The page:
Again, I resisted the temptation. I dropped my SIM card in an old flip-phone that my son had used until the display failed. But I could place and receive calls with it. It bought me some additional time to resist the temptation of the iPhone.

Upon my return, I visited another Best Buy that had the LG phone in stock. I tested it and found it acceptable. For some applications, a stylus would be required but I am used to that. I bought it and put it right to work. Had it synced up to my office in ten minutes. So far, so good.

Does part of me still wish I had an iPhone? Sure, the gadget freak part of me does. But I believe I made the right call.

When making a spending decision for a product like a cell phone, it seems you have several choices at the interface of behavior and personal finance. In this case, the choices might be: (a) proudly telling yourself (or your friends) about having bought the latest $300 iPhone with access to 250 cool apps; or (b) proudly telling yourself or your friends that you found a $50 phone that has everything you need plus you have $250 leftover in your pocket. I resisted the temptation of (a) and chose (b).

If you are an impulse shopper (which I try not to be), you never really consider (a) or (b) at the pre-purchase stage. You buy now and maybe later you start thinking about it. That rarely works.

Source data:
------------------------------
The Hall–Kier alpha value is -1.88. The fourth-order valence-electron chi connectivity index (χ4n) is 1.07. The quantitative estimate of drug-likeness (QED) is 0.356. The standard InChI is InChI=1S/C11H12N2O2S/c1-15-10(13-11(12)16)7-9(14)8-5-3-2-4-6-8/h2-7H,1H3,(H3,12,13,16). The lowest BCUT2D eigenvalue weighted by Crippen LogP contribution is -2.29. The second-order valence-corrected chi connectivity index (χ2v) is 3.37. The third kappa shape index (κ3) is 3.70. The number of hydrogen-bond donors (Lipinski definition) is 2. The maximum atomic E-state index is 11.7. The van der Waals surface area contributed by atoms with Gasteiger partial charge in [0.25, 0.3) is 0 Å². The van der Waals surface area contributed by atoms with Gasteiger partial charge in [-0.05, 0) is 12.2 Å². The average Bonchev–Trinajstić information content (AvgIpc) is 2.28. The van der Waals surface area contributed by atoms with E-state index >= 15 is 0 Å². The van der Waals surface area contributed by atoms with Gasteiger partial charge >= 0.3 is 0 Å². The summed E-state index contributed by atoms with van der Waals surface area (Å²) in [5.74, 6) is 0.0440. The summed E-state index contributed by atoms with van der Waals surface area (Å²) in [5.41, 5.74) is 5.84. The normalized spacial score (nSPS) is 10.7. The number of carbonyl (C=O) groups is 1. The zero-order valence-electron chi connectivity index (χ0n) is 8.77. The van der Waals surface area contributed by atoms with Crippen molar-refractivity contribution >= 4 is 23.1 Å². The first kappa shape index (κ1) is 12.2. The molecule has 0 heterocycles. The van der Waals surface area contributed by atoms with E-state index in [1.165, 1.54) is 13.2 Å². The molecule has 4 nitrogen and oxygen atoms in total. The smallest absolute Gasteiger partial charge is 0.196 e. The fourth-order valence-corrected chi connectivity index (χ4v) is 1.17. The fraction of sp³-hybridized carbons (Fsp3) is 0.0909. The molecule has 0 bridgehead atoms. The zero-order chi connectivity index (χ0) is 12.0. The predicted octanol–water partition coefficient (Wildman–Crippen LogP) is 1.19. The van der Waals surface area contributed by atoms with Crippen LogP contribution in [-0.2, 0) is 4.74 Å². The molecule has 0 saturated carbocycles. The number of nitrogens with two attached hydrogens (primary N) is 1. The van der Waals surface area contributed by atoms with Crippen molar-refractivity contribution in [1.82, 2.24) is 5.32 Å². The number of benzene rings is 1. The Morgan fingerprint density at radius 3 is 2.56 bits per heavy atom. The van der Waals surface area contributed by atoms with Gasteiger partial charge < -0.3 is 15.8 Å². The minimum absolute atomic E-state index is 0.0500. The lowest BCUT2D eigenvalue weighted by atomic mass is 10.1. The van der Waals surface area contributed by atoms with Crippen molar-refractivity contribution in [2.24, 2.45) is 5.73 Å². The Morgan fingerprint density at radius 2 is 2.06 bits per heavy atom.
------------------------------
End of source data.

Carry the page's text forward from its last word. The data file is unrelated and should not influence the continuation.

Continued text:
Finally, I need to throw a quick shout-out to son #1 for recently having made a similar decision. He is also a gadget guy and really wanted one of the new iPhones. Instead, he found a fully featured phone offered by Amazon – for free, with service activation. He resisted and saved big. Good for him. We need more of that discipline at all stages of our lives.

Do any of you have similar stories?

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6 Responses to “Reason Prevails over Spending Temptation”
  1. My Journey says:

    The Wife had the exact same situation as you this week. She dropped her phone, which was out of warrarnty but too soon to extend our contract in water. She REALLY wants a blackberry, and being the husband I am I said whatever you want because I know she isn’t crazed with material items.